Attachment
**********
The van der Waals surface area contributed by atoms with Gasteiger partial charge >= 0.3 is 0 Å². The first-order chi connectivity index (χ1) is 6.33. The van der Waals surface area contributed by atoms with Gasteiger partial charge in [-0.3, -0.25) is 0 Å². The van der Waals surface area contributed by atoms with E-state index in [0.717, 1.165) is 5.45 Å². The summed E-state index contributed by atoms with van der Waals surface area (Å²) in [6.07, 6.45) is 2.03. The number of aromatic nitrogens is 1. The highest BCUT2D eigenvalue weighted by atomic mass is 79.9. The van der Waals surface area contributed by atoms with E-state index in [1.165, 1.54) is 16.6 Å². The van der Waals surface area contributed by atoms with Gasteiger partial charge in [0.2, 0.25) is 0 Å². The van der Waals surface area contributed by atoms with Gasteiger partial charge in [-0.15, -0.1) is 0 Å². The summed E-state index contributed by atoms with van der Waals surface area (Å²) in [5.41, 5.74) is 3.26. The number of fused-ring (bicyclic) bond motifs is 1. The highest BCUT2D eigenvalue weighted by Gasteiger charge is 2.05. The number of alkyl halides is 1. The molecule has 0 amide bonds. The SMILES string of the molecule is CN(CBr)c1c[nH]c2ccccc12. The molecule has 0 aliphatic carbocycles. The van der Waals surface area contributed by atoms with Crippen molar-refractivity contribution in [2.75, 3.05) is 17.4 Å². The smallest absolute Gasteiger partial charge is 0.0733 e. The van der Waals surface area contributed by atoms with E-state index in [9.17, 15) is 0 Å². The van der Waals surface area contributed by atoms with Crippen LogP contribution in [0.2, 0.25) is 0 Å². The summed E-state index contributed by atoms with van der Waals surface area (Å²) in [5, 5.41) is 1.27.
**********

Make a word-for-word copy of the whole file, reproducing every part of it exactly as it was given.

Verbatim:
The van der Waals surface area contributed by atoms with Gasteiger partial charge >= 0.3 is 0 Å². The first-order chi connectivity index (χ1) is 6.33. The van der Waals surface area contributed by atoms with Gasteiger partial charge in [-0.3, -0.25) is 0 Å². The van der Waals surface area contributed by atoms with E-state index in [0.717, 1.165) is 5.45 Å². The summed E-state index contributed by atoms with van der Waals surface area (Å²) in [6.07, 6.45) is 2.03. The number of aromatic nitrogens is 1. The highest BCUT2D eigenvalue weighted by atomic mass is 79.9. The van der Waals surface area contributed by atoms with E-state index in [1.165, 1.54) is 16.6 Å². The van der Waals surface area contributed by atoms with Gasteiger partial charge in [0.2, 0.25) is 0 Å². The van der Waals surface area contributed by atoms with Gasteiger partial charge in [-0.15, -0.1) is 0 Å². The summed E-state index contributed by atoms with van der Waals surface area (Å²) in [5.41, 5.74) is 3.26. The number of fused-ring (bicyclic) bond motifs is 1. The highest BCUT2D eigenvalue weighted by Gasteiger charge is 2.05. The number of alkyl halides is 1. The molecule has 0 amide bonds. The SMILES string of the molecule is CN(CBr)c1c[nH]c2ccccc12. The molecule has 0 aliphatic carbocycles. The van der Waals surface area contributed by atoms with Crippen molar-refractivity contribution in [2.75, 3.05) is 17.4 Å². The smallest absolute Gasteiger partial charge is 0.0733 e. The van der Waals surface area contributed by atoms with E-state index in [9.17, 15) is 0 Å². The van der Waals surface area contributed by atoms with Crippen LogP contribution in [0.2, 0.25) is 0 Å². The summed E-state index contributed by atoms with van der Waals surface area (Å²) in [5, 5.41) is 1.27.